**Sample**box. - Choose female in the drop-down
**Event**box below. - Check
**Perform hypothesis test**. - Type
__0.5__in the**Hypothesized proportion**box. - Click on
**Options**at the top to specify a one-sided alternative or to use another confidence level besides 95% or to opt for Method to be a normal approximation. - Click
**OK**.

**Example T: ** Use MINITAB to do inference about the population
proportion preferring a certain color. These steps may be followed if the
variable of interest has more than 2 possibilities.

- Choose
**Graph>Pie Chart...**and enter FavoriteColor as the**Categorical variables**. - Click
**OK**. - Choose
**Statistics>Summary Statistics>Tally...**. - Specify FavoriteColor in the
**Variable**box. - Check
**Counts**under**Statistics**. - Click
**OK**. - Note the Count in the FavoriteColor of interest (this counts the Events) and the total count N (this counts the Trials).
- Choose
**Statistics>1-Sample Inference>Proportion**. - Choose
**Summarized data**from the drop-down menu at the top. - Specify the
**Number of events**and**Number of trials**as reported by Minitab in the earlier step. - Check
**Perform hypothesis test**and type__0.125__as the hypothesized proportion - Click on
**Options**at the top and specify a one-sided alternative if you suspected more or fewer than 1/8 would prefer that color. Under**Method**check "Normal approximation" if you want your results to be consistent with calculations by hand. - Click
**OK**.

**Example U: ** Use MINITAB to check for a relationship between
gender and year at Pitt.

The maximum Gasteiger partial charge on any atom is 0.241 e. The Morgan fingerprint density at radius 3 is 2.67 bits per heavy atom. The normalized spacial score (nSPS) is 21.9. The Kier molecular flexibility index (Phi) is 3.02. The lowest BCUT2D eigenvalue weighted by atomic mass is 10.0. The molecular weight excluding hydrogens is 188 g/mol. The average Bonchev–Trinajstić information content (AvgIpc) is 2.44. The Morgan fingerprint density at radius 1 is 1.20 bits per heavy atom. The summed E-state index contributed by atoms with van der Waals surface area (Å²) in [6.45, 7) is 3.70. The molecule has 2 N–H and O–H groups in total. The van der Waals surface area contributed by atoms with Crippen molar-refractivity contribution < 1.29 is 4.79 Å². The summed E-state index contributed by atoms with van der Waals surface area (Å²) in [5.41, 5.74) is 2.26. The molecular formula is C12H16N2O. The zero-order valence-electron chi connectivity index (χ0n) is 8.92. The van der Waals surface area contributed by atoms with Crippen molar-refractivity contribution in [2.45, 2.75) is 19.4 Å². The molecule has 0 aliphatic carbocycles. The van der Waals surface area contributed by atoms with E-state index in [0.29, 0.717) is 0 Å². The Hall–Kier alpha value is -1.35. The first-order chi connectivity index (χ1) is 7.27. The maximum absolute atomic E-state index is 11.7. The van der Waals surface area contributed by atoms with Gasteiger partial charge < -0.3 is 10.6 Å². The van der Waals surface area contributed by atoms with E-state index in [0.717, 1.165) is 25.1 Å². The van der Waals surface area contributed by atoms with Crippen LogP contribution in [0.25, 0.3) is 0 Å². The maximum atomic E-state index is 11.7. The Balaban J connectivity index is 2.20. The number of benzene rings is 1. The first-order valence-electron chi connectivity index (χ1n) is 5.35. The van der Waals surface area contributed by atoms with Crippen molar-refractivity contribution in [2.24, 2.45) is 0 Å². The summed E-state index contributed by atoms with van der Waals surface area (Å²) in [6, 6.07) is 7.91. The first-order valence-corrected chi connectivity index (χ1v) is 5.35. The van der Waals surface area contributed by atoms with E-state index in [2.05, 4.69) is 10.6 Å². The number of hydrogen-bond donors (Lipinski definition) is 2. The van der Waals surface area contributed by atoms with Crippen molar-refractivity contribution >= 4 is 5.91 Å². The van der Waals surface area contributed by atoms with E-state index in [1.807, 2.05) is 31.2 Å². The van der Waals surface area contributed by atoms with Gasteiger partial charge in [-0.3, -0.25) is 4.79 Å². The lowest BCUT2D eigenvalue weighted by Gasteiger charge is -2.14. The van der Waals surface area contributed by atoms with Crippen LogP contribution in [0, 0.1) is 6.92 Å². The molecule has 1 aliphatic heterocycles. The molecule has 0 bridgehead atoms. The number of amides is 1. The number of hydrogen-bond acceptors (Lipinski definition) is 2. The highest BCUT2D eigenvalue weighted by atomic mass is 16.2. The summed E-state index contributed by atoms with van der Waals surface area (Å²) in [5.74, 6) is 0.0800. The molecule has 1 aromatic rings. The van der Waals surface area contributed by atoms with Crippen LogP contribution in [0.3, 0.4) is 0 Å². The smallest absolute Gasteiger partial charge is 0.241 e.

- Choose
**Statistics>Tables>Cross Tabulation and Chi-Square**. - Keep the default
**Raw data (categorical variables)**. - Decide which should be the explanatory variable; in this case, it would
be Gender. Specify Gender for
**Rows**and Year for**Columns**. - Choose
**Display**from the top. For simple data analysis, check**Percent of row total**under**Percents to display in each cell.**The row percents are conditional percentages for respective values of the explanatory variable. - For statistical inference, under
**Display**check the**Chi-Square test for association**box. - Click
**OK**. - Choose
**Graph>Bar Chart...** - Click on
**Clustered**. - Enter Gender and Year as the
**Categorical variables**(Gender first because it is the explanatory variable, graphed horizontally). - Click
**OK**.

If a two-way table has been created to summarize the data (as in the **Cross Tabulation** option) you may enter the counts directly into r rows (where r is the number of possibiities for the explanatory variable) and c columns (where c
is the number of possibilities for the response variable) in a Minitab
worksheet. For instance, for the first (Female) row enter 32 for the 1st
(Year) column, 196 for the 2nd column, 71 for the 3rd, 25 for the 4th, and 7 for Other. For the second (Male) row enter 13, 114, 62, 28, 11, respectively,
for the five columns 1st through Other.
Then
choose **Statistics>Tables>Cross Tabulation and Chi-Square**
and select
** Summarized data in a two-way table** from the drop-down menu. Then enter
the five column names 1st through Other in the box ** Columns containing the table**. Request **Chi-square test for Association** under the **Display**
menu and Click OK.